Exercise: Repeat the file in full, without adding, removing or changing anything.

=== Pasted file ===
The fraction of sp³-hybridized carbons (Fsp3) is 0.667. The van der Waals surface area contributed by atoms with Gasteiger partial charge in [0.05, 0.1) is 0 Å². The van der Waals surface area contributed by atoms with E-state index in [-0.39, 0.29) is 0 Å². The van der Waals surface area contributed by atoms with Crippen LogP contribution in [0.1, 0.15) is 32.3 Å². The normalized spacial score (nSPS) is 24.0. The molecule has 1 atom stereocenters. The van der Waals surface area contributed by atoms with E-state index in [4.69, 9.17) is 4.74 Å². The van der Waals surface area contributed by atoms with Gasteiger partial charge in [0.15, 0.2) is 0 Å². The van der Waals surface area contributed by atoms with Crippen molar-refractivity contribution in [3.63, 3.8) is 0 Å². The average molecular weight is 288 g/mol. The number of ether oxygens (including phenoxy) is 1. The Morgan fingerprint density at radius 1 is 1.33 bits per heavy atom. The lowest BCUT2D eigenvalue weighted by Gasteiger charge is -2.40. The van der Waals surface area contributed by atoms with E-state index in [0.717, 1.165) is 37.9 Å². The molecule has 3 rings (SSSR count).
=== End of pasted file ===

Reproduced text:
The fraction of sp³-hybridized carbons (Fsp3) is 0.667. The van der Waals surface area contributed by atoms with Gasteiger partial charge in [0.05, 0.1) is 0 Å². The van der Waals surface area contributed by atoms with E-state index in [-0.39, 0.29) is 0 Å². The van der Waals surface area contributed by atoms with Crippen LogP contribution in [0.1, 0.15) is 32.3 Å². The normalized spacial score (nSPS) is 24.0. The molecule has 1 atom stereocenters. The van der Waals surface area contributed by atoms with E-state index in [4.69, 9.17) is 4.74 Å². The van der Waals surface area contributed by atoms with Gasteiger partial charge in [0.15, 0.2) is 0 Å². The van der Waals surface area contributed by atoms with Crippen molar-refractivity contribution in [3.63, 3.8) is 0 Å². The average molecular weight is 288 g/mol. The number of ether oxygens (including phenoxy) is 1. The Morgan fingerprint density at radius 1 is 1.33 bits per heavy atom. The lowest BCUT2D eigenvalue weighted by Gasteiger charge is -2.40. The van der Waals surface area contributed by atoms with E-state index in [0.717, 1.165) is 37.9 Å². The molecule has 3 rings (SSSR count).